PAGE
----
Fiscal policy in Latin America has been largely designed and implemented around short-term liquidity targets whose observance was taken as the main exponent of fiscal prudence. Until recently, very little attention had been paid to the effects of fiscal policy on growth and on macroeconomic volatility over the cycle. Instead, attention focused almost exclusively on the levels of public debt and the fiscal deficit. Important issues such as the composition of public expenditures (and its effects on growth), the ability of fiscal policy to stabilize cyclical fluctuations, and the currency composition of public debt were largely neglected. As a result, fiscal policy has often contributed to lower growth and to amplify cyclical fluctuations. This volume is concerned with the conduct of fiscal policy in Latin America, and its consequences for macroeconomic stability and long-term growth. In particular, the book examines the extent of the procyclical and anti-investment biases embedded in the region's fiscal policies, their causes and macroeconomic consequences, as well as their possible solutions
Annual World Bank Conference on Development in Latin America and the Caribbean, 1996 : poverty and inequality, proceedings of a conference held in Bogotá, Colombia by Shahid Javed Burki( )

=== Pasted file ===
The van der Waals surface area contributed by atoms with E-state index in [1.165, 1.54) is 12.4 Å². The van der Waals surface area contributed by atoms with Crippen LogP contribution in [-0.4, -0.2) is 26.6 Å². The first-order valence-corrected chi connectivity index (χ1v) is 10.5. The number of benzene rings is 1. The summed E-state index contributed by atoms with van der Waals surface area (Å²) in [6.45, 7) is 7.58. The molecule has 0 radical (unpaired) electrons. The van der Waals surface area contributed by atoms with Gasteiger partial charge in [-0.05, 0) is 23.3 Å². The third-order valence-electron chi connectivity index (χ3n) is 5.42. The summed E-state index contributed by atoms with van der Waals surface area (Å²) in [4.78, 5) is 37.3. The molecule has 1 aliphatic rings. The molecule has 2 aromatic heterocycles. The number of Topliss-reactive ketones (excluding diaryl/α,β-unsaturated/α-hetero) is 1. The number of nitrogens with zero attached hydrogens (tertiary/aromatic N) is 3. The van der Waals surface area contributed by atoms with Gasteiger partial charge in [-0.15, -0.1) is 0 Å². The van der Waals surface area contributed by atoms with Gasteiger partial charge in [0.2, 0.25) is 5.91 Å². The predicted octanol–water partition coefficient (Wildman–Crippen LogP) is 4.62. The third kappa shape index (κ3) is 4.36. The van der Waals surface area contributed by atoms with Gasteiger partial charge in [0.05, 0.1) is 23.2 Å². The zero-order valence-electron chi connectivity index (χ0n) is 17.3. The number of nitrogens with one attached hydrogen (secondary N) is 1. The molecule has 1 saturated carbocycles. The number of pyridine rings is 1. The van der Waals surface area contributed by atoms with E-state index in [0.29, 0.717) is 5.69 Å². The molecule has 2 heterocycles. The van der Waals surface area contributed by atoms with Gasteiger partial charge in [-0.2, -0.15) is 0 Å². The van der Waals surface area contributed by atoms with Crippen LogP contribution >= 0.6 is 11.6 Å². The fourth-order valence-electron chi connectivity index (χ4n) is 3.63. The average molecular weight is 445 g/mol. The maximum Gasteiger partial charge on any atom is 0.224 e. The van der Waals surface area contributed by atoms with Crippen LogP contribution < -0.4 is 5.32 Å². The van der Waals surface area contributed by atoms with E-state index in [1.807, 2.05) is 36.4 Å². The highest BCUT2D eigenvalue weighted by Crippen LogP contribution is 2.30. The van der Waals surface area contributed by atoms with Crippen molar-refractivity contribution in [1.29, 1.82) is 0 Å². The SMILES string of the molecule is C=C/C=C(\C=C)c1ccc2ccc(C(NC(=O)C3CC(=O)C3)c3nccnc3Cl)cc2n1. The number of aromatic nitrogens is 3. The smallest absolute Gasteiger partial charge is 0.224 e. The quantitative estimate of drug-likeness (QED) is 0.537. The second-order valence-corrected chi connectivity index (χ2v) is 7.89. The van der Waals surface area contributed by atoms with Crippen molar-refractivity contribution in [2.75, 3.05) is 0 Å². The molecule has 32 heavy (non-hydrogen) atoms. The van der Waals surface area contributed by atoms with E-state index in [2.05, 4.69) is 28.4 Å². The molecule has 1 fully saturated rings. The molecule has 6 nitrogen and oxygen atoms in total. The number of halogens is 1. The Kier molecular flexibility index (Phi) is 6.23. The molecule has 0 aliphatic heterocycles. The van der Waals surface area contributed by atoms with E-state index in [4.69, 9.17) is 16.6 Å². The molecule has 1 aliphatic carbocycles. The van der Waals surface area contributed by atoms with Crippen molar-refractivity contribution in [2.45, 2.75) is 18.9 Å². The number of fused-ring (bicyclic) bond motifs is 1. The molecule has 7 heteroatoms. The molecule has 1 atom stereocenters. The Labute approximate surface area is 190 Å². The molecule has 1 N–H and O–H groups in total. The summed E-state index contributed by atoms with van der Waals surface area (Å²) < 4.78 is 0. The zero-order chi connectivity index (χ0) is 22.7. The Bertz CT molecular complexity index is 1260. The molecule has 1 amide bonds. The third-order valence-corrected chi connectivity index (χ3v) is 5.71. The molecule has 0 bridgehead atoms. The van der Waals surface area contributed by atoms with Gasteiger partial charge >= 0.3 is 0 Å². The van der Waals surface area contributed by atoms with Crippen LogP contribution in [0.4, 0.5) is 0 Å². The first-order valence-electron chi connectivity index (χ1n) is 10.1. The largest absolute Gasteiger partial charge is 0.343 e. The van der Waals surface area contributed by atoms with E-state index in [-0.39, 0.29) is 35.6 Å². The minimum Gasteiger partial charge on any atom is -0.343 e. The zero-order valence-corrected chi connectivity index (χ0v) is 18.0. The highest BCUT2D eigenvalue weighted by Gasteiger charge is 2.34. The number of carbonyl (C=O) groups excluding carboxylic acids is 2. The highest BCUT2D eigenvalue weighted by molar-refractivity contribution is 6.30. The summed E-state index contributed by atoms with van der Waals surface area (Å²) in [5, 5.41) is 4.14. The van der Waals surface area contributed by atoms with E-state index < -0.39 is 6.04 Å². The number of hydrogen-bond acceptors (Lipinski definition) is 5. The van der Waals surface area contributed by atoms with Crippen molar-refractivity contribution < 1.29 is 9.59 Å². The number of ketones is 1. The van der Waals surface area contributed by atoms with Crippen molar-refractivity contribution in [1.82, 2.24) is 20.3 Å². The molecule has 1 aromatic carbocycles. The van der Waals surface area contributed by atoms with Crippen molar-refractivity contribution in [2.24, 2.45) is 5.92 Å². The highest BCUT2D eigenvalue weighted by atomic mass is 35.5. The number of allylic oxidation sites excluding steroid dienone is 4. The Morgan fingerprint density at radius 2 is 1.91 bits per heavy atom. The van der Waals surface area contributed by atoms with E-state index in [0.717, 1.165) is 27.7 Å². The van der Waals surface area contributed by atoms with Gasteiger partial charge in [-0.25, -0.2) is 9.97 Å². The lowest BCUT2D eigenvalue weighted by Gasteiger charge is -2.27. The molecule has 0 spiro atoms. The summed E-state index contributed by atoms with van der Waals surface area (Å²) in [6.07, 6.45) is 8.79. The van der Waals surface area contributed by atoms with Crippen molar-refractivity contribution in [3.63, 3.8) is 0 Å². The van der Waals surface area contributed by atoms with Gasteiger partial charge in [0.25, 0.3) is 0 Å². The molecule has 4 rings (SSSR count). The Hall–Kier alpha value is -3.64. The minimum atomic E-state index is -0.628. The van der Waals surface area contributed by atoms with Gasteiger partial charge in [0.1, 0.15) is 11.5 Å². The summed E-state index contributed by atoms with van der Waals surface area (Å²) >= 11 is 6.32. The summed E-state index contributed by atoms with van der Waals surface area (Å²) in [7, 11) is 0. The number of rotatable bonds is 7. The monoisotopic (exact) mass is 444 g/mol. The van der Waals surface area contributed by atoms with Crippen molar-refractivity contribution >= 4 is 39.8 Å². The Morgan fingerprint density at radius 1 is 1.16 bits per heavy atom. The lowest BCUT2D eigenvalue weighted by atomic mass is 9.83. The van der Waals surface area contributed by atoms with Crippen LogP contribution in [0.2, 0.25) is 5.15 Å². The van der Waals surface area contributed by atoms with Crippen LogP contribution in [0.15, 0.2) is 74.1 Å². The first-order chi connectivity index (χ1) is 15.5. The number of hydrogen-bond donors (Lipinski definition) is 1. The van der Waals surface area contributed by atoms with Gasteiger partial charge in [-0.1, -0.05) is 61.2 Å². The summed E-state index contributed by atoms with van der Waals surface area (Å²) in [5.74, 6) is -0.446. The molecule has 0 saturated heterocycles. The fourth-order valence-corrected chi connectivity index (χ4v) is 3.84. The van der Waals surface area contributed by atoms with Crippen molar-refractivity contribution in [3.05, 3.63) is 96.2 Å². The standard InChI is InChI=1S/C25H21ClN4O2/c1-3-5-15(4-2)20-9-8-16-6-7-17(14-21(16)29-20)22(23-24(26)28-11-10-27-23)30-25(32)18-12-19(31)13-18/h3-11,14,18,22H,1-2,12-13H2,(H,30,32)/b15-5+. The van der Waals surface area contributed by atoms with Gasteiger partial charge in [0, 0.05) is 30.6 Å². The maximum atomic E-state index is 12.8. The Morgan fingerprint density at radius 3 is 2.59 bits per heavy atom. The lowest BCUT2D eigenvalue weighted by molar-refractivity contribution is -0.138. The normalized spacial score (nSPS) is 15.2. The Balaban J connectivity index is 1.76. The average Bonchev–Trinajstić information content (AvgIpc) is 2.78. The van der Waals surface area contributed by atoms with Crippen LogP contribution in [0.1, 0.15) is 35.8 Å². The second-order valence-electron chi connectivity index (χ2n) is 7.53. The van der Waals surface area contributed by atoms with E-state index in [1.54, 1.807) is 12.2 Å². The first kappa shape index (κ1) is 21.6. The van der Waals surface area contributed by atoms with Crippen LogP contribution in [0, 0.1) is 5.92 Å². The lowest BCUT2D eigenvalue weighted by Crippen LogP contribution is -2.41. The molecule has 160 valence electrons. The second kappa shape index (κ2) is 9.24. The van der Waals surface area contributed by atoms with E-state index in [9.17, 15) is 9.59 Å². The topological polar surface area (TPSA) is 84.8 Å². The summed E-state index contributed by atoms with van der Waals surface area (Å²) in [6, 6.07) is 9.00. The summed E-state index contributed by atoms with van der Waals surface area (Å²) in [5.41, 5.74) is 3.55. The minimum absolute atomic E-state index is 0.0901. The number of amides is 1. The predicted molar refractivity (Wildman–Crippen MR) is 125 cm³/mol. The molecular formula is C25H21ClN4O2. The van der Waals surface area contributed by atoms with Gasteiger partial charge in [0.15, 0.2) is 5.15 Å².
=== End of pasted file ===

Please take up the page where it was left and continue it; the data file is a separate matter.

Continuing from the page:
4 editions published between 1997 and 2000 in English and held by 320 WorldCat member libraries worldwide

This report is the proceedings of the fifth Annual World Bank Conference on Development in Latin America and the Caribbean, held on June 20-22, 1999, in Valdivia, Chile. The conference is now generally referred to as ABCD-LAC. The theme of the conference is entitled "Decentralization and Accountability of the Public Sector."
Public finances, stabilization, and structural reform in Latin America by Guillermo Perry( Book )

11 editions published between 1994 and 1995 in English and held by 220 WorldCat member libraries worldwide

"Summarizes recent changes in Latin American public finances and tax structures. Primary focus on Argentina, Chile, Colombia, and Mexico. Describes impact of fiscal decentralization, privatization, and trade liberalization, as well as various types of tax reforms"--Handbook of Latin American Studies, v. 57
Fiscal reform and structural change in developing countries( Book )